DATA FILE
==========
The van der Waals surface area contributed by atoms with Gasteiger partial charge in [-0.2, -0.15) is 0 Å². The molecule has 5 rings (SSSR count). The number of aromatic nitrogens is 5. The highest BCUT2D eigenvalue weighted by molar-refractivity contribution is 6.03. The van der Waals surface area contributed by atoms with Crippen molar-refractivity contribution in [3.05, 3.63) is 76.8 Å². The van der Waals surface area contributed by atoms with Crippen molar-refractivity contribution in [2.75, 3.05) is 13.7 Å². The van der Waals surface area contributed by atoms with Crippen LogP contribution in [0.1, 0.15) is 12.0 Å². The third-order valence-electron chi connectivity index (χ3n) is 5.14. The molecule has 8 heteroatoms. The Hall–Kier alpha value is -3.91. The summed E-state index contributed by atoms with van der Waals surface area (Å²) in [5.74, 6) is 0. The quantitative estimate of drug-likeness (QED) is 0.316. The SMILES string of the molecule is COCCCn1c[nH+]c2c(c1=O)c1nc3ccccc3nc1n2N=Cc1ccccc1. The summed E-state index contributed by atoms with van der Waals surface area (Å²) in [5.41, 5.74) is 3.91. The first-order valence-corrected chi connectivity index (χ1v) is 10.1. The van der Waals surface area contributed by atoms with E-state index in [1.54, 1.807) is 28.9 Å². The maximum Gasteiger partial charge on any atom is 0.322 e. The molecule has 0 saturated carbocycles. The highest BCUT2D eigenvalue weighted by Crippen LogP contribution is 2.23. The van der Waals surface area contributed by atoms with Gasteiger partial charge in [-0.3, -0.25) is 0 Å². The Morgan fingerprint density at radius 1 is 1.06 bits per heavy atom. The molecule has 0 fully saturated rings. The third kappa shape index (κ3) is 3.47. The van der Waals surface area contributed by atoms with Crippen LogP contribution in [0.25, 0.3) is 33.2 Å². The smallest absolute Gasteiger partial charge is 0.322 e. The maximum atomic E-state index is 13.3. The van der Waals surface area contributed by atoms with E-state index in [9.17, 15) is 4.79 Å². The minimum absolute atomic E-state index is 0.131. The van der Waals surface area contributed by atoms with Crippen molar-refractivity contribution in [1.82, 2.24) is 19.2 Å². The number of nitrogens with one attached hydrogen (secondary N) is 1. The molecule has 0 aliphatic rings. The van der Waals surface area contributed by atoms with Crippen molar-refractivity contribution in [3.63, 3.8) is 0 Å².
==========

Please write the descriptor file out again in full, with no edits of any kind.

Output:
The van der Waals surface area contributed by atoms with Gasteiger partial charge in [-0.2, -0.15) is 0 Å². The molecule has 5 rings (SSSR count). The number of aromatic nitrogens is 5. The highest BCUT2D eigenvalue weighted by molar-refractivity contribution is 6.03. The van der Waals surface area contributed by atoms with Crippen molar-refractivity contribution in [3.05, 3.63) is 76.8 Å². The van der Waals surface area contributed by atoms with Crippen molar-refractivity contribution in [2.75, 3.05) is 13.7 Å². The van der Waals surface area contributed by atoms with Crippen LogP contribution in [0.1, 0.15) is 12.0 Å². The third-order valence-electron chi connectivity index (χ3n) is 5.14. The molecule has 8 heteroatoms. The Hall–Kier alpha value is -3.91. The summed E-state index contributed by atoms with van der Waals surface area (Å²) in [5.74, 6) is 0. The quantitative estimate of drug-likeness (QED) is 0.316. The SMILES string of the molecule is COCCCn1c[nH+]c2c(c1=O)c1nc3ccccc3nc1n2N=Cc1ccccc1. The summed E-state index contributed by atoms with van der Waals surface area (Å²) in [5.41, 5.74) is 3.91. The first-order valence-corrected chi connectivity index (χ1v) is 10.1. The van der Waals surface area contributed by atoms with E-state index in [1.54, 1.807) is 28.9 Å². The maximum Gasteiger partial charge on any atom is 0.322 e. The molecule has 0 saturated carbocycles. The highest BCUT2D eigenvalue weighted by Crippen LogP contribution is 2.23. The van der Waals surface area contributed by atoms with Gasteiger partial charge in [-0.3, -0.25) is 0 Å². The Morgan fingerprint density at radius 1 is 1.06 bits per heavy atom. The molecule has 0 fully saturated rings. The third kappa shape index (κ3) is 3.47. The van der Waals surface area contributed by atoms with Crippen LogP contribution in [0.25, 0.3) is 33.2 Å². The smallest absolute Gasteiger partial charge is 0.322 e. The maximum atomic E-state index is 13.3. The van der Waals surface area contributed by atoms with E-state index in [9.17, 15) is 4.79 Å². The minimum absolute atomic E-state index is 0.131. The van der Waals surface area contributed by atoms with Crippen molar-refractivity contribution in [1.82, 2.24) is 19.2 Å². The number of nitrogens with one attached hydrogen (secondary N) is 1. The molecule has 0 aliphatic rings. The van der Waals surface area contributed by atoms with Crippen molar-refractivity contribution in [3.63, 3.8) is 0 Å².